The Pratts sponsored a women’s baseball team during the company’s operation, and the museum has some of the memorabilia in its collection, including one of the player’s sweaters.
The Pratts decided to sell the business in 1963, and the building was remodelled into offices. Though the bottling depot in Peace River is now no more, many of us still enjoy an Orange Crush pop every now and again.

Friday, May 8, 2015

A Royal Soother

With the recent arrival of Princess Charlotte, we thought we would feature this antique soother, manufactured in 1897, as part of our collection and currently on exhibit in the Toy Stories. The soother was donated 1977 by Jean Hargrave (nee Cruickshank).
           Although it appears wooden, the soother is made from natural rubber, as you would expect from an object meant to go into a baby’s mouth! Although this material would go on to revolutionize modern industry in Canada, this rubber was likely imported from South America. The budding overseas rubber industries closely protected their trade, and exporting rubber tree seeds from Brazil was even considered a capital offense at that time.

PRMA 77.759.5
On one face of the soother we can see a picture of Queen Victoria, the ruling monarch of England during that time. Despite gaining independence from England in 1867, many Canadians retained fond memories of their former rulers, and the continued influx of English immigrants contributed to the enthusiasm towards the Crown. Even 108 years after the manufacture of the soother, the Royal Family remains ever popular with Canadians, especially with the recent birth of Princess Charlotte. However, I don’t think the modern and savvy Prince William would be too happy using the likeness of his great-great-great-great-grandmother on his daughter’s pacifier!

Tuesday, April 28, 2015

The   River   Project   Story        
Members of the Valley Peacemakers Quilt Guild are continuously challenging themselves. From year to year, the challenges are different and unique to the Guild. The creative results are displayed in the Guild’s annual show in the DMI Gallery of the Peace River Municipal Library.
The idea for the River Project quilt artwork now displayed in the Museum, gelled following a sighting in a book and seeing a similar installation in Oregon. What better project, with the rivers that merge in our community, thought Carole Gold, as she issued the challenge to fellow quilters.

They had a year to prepare for the 2014 Guild show. It was the Guild’s first group artwork project. What you see is the work of 13 individual quilters (Danya Frank, Jill Wood, Vivian Massier, Carole Gold, Aralee Tailleur, Hildegard Campsall, Beverly Hafstein Pichette, Lois Laurin, Margaret Stewart, Carol Scobey, Chris Warne, Alice Olson, Elizabeth Daigle). They followed the guidelines set out by the issuer of the project challenge. Each panel is an indication of the artist’s self-expression and creativity. Each has a story behind its creation.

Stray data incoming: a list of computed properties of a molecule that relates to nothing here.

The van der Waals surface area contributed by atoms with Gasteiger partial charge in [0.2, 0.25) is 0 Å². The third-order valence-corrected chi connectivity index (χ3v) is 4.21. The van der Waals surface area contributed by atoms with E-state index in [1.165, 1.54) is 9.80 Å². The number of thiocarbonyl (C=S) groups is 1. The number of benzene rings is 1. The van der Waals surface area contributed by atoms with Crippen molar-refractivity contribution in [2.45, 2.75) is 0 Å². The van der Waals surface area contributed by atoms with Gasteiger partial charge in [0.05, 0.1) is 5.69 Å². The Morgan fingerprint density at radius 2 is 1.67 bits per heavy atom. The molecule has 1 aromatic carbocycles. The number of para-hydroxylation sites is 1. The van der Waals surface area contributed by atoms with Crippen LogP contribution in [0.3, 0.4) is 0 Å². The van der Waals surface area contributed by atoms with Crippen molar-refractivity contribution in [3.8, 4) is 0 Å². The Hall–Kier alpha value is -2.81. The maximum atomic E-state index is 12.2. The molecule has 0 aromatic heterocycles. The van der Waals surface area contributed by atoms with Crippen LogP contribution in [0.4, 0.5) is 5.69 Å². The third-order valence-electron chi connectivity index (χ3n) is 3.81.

The Peace River Museum, Archives and Mackenzie Centre acquired this work of art through donations made in memory of Robert (Bob) Campsall, as well as a donation from the Campsall family.
Bob delighted in not only living by the Peace River, but also by watching, with wife Hildegard, its many moods from their living room window.

Pictured are: Emily Harris, granddaughter; Erin Harris, daughter; Hildegard; Patti Campsall, daughter, and John Errington. The panel behind Erin was created by Hildegard, featuring an eagle, which the Campsalls used to watch as it and its mate enjoyed the wind currents over the river.

Thursday, April 16, 2015

Farewell Megan!

Museum blogs usually feature artifacts and their story or events and the reason behind them. This time, we’ll change it somewhat. We’ll delve, briefly, into the story of the person responsible for many of the blogs over the past five years – Museum Collections Technician Megan Purcell.

Megan came to the Museum well-equipped educationally and with the experience necessary to meet the challenge of managing the Museum’s extensive and growing artifact collection, including one of her favourite subjects – rocks and fossils. In addition, she designed and assembled the Museum’s displays and featured exhibits. As well, she made presentations to groups as part of the Museum’s outreach program.

Megan has done so much more. She is renowned for culinary talents on display at Museum gatherings and for staff special occasions. Alas, as of the beginning of May, Campbell River, BC, and its Museum will reap the benefits of Megan’s skills as she moves on professionally and personally.

She will be missed, not only by those of you she has assisted during her tenure, but also by Town and Museum staff – her colleagues.

Farewell Megan. Take care.

Friday, March 20, 2015

It's a Mad Hatters Party!

It's a Mad Hatters Party when the Museum and the Toy Library join together for a morning of fun and play! Next Friday, March 27th, 2015, the Museum and the Toy Library (now Peace Playland) are hosting a Mad Hatters Party for children ages 1 - 5, where everyone is invited to wear their favourite hat.